One of the copies of Tools for Thought I have comes from a very strange source. It was once part of the library of the Hotel and Catering Industry Training Board, Ealing. This organisation, established in 1966, is now the Hotel and Catering Training Company Limited and based in Hammersmith. Waddington’s book is an odd choice for such an institution, perhaps they were hoping hotel traders and caterers would be enamored to utilise possible paradigm shifts in their thinking! Exciting new recipes to be thought out and entirely new ways of running hotels for example? The book was added to their collection as soon as the 1975 Paladin paperback edition was released.
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The library’s stamp within the book.
Was this book ever lent out? Course not! Obviously it wasn’t even looked at either! Nor once was it stamped and taken out on loan. Eventually it was deleted from the collection (as a stamp inside the book asserts.) It found its way into my collection via the usual charity shop. As this is some thirty years odd years or ago, I can’t remember where but may have been the huge Oxfam book shop in Dalston near where I lived.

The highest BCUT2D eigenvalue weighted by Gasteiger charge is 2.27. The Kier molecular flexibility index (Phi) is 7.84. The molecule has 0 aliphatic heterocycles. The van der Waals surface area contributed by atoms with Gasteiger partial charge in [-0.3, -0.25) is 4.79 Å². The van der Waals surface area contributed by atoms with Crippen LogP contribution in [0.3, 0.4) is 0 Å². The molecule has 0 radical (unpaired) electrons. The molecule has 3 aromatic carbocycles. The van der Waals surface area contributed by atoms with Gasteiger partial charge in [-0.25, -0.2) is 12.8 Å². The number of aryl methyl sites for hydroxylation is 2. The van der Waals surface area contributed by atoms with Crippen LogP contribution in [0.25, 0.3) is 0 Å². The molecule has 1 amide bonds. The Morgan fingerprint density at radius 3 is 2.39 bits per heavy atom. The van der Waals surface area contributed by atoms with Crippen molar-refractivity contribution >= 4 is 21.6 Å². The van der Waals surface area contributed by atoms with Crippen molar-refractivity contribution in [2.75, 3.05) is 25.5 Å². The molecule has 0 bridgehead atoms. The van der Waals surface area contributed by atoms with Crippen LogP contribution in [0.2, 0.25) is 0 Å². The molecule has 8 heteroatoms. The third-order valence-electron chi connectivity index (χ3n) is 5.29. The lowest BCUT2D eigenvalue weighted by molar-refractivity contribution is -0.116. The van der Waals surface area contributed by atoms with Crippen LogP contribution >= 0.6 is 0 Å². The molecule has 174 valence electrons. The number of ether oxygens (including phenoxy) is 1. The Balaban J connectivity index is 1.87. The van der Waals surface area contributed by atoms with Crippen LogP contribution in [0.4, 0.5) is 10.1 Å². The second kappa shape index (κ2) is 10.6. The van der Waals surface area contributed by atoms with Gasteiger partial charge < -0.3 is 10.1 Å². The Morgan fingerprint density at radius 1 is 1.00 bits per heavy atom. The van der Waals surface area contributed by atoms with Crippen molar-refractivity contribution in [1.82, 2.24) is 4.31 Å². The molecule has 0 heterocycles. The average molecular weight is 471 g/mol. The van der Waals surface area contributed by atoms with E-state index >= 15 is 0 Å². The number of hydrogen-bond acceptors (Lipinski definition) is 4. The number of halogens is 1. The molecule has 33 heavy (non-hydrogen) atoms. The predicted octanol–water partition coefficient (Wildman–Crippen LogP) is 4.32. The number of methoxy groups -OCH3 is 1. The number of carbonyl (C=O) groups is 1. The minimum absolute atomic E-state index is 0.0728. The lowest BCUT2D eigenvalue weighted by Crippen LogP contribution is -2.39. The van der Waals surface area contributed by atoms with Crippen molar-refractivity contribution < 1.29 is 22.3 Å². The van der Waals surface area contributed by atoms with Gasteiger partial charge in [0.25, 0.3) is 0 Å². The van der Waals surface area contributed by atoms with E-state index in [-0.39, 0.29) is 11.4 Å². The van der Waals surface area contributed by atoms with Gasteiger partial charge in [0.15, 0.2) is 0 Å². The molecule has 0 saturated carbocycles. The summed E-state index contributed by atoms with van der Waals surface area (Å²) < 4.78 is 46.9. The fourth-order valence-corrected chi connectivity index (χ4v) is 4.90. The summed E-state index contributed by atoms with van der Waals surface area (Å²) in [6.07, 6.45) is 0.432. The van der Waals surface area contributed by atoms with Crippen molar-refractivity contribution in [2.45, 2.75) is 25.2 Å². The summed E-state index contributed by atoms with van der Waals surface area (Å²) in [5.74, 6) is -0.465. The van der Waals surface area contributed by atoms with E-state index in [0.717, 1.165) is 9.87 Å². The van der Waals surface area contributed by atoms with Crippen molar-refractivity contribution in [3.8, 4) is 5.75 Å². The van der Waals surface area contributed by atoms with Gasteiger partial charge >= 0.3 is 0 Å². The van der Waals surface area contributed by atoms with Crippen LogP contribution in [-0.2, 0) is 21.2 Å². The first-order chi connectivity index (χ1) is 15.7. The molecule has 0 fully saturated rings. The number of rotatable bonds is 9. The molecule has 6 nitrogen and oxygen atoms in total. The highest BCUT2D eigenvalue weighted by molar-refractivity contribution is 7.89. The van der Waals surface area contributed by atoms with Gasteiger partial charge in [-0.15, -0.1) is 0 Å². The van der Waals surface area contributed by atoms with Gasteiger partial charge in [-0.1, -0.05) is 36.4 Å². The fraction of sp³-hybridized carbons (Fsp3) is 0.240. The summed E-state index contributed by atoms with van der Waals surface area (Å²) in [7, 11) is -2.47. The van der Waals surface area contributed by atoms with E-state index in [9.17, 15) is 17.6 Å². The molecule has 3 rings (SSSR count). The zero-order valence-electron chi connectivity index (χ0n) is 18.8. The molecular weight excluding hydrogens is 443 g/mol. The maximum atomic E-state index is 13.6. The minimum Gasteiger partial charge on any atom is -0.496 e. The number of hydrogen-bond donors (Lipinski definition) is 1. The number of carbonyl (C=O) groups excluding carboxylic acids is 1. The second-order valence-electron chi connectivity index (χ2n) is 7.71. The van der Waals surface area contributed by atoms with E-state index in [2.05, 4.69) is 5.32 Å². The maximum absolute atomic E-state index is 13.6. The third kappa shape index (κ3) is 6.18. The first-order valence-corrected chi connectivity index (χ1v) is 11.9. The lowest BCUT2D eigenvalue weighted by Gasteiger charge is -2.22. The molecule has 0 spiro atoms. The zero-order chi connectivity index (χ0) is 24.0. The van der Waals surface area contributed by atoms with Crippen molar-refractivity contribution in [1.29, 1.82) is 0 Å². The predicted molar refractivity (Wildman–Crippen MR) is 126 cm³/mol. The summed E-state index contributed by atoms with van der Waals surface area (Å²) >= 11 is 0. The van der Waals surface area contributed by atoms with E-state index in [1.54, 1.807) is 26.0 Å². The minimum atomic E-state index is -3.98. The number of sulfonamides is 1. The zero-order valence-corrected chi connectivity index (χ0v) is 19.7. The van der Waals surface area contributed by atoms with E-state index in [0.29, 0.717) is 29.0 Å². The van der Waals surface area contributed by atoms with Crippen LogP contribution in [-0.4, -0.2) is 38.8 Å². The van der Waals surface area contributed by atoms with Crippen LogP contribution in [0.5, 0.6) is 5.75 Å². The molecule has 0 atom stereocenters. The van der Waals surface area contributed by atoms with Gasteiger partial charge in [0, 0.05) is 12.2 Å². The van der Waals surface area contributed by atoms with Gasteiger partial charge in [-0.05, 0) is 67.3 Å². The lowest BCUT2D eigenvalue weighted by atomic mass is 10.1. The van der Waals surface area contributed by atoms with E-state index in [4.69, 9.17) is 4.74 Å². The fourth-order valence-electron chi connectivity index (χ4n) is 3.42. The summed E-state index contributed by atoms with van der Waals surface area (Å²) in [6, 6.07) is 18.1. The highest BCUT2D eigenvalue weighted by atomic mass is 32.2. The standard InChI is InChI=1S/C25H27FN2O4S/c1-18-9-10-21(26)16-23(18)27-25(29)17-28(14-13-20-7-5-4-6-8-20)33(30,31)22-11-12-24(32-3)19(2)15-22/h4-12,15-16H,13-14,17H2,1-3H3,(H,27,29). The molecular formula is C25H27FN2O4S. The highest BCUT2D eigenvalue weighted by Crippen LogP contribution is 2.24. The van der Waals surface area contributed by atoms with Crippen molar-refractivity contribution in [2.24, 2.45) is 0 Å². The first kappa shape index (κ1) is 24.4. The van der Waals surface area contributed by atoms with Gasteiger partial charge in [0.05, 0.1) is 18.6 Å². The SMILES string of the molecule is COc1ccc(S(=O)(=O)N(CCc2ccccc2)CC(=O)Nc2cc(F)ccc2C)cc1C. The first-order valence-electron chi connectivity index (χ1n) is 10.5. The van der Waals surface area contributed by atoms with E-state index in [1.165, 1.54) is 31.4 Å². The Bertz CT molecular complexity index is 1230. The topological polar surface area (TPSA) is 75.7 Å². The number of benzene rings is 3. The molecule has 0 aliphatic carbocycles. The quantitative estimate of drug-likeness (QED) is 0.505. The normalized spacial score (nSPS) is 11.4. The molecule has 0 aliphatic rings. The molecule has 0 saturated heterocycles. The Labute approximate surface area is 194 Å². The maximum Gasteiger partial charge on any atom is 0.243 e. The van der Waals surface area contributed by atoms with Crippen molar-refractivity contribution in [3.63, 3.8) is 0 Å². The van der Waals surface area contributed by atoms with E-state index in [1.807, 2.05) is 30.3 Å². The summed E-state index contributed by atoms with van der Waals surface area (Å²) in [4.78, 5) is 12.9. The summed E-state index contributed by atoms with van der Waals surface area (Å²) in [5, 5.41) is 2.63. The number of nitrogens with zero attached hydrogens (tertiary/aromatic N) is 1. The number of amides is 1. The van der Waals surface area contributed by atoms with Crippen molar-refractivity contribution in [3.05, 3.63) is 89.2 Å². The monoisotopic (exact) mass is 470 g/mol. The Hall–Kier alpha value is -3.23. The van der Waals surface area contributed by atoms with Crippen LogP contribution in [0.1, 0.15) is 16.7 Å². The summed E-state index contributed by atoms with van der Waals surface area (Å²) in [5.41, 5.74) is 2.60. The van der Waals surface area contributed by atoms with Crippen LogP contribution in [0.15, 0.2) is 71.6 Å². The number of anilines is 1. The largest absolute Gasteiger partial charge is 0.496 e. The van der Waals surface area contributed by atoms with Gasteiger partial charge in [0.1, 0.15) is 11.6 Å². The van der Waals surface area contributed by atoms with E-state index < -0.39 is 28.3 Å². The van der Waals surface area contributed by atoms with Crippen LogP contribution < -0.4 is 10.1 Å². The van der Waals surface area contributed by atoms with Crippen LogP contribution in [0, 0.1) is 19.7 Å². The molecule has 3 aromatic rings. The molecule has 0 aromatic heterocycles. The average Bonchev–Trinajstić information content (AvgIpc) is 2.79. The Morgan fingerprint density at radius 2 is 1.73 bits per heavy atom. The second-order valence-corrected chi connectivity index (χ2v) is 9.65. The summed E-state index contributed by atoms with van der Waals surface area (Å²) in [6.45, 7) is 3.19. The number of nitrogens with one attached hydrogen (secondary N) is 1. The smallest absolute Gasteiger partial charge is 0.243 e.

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The book’s unused loans label.
Tools for Thought was published in the first quarter of 1977, so we have now attained the fortieth anniversary of this important book.
Other links to C. H. Waddington’s life and work:
Waddington as the originator – and father – of epignetics
Commentary: The Epigenotype by C.H. Waddington
More About Waddington: Socialism, Science, and Epigenetics
Letter from Francis Crick to C.H. Waddington